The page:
We know Justus has built a comfortable, positive adult life for himself: he appears to be a genuinely good and generous partner and father, and his wife and three children are enthusiastic participants in the shows at his small, western-style amusement park. But we also know that he’s a skilled liar, able to smile in OJ’s face and casually agree that OJ can eventually buy back the well-trained horses he sold Jupe to keep his ranch financially stable – although Justus fed these horses to the UFO. Justus was a child actor, and he seems to have kept his pretending skills alive.

And ultimately, he uses those abilities to have dozens of people killed in horribly painful and grotesque ways, including himself, his entire family, his former ones Gordy’s home Crush and co-star, and a few dozen strangers unfortunate enough to get into his theme park. It’s up to the audience to decide if Just’s childhood tragedy with Gordy made him feel untouchable because he came through it safely, so he’s willing to set bait to lure a gigantic, mysterious monster into making it eats animals living in his backyard.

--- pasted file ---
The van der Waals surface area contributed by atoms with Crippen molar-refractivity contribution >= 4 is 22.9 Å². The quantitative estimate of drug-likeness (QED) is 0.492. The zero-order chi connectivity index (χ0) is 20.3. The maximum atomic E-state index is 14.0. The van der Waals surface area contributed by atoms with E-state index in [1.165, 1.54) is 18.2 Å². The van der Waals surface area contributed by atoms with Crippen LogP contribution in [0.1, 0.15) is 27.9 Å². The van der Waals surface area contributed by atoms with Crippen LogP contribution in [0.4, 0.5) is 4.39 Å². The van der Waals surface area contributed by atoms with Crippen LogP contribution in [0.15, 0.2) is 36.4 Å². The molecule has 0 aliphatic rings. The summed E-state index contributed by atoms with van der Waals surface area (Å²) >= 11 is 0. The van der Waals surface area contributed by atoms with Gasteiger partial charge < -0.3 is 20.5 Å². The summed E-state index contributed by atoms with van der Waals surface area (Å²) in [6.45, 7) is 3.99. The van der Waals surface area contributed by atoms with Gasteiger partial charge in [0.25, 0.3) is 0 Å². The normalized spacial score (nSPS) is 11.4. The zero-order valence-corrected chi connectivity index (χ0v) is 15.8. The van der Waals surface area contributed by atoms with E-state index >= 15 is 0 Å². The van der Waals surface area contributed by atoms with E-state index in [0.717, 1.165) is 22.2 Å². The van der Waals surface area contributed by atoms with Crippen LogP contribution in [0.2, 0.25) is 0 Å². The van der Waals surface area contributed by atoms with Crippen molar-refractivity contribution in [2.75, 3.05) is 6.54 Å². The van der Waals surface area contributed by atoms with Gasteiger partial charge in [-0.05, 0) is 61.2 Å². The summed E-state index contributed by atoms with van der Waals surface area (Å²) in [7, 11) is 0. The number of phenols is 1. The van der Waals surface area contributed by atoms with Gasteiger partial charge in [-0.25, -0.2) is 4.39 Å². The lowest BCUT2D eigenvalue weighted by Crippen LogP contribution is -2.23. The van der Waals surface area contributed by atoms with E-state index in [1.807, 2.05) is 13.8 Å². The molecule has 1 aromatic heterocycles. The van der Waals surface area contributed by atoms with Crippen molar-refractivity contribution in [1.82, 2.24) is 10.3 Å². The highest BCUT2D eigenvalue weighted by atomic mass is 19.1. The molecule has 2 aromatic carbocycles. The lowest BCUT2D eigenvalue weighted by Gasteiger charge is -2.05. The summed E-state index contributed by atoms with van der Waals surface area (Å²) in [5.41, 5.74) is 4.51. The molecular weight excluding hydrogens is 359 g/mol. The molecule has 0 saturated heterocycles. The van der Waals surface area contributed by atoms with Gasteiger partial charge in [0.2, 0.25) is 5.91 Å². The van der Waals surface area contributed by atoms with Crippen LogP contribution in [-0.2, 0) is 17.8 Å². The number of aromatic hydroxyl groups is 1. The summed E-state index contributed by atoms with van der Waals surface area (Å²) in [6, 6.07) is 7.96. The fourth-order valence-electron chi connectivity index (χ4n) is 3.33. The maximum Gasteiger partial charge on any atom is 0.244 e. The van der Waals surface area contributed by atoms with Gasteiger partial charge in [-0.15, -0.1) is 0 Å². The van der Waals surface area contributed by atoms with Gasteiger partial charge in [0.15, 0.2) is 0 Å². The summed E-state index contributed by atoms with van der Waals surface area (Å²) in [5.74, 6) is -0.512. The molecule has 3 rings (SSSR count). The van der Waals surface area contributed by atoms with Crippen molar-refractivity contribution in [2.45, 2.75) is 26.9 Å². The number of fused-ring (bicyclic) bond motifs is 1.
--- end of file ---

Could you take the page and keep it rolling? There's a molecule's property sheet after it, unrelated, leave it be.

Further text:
It’s just as possible that the same childhood trauma has him eerily fascinated by deadly, unpredictable animals and the power they represent, and that the way he courts the UFO is destined to fuel his interrupted fist bump with Gordy parallelize – he grasps at something capable of tremendous damage and making connections where others would not dare. It’s possible that he sees himself as bold and daring rather than charmed. It’s even possible that both of these things are true.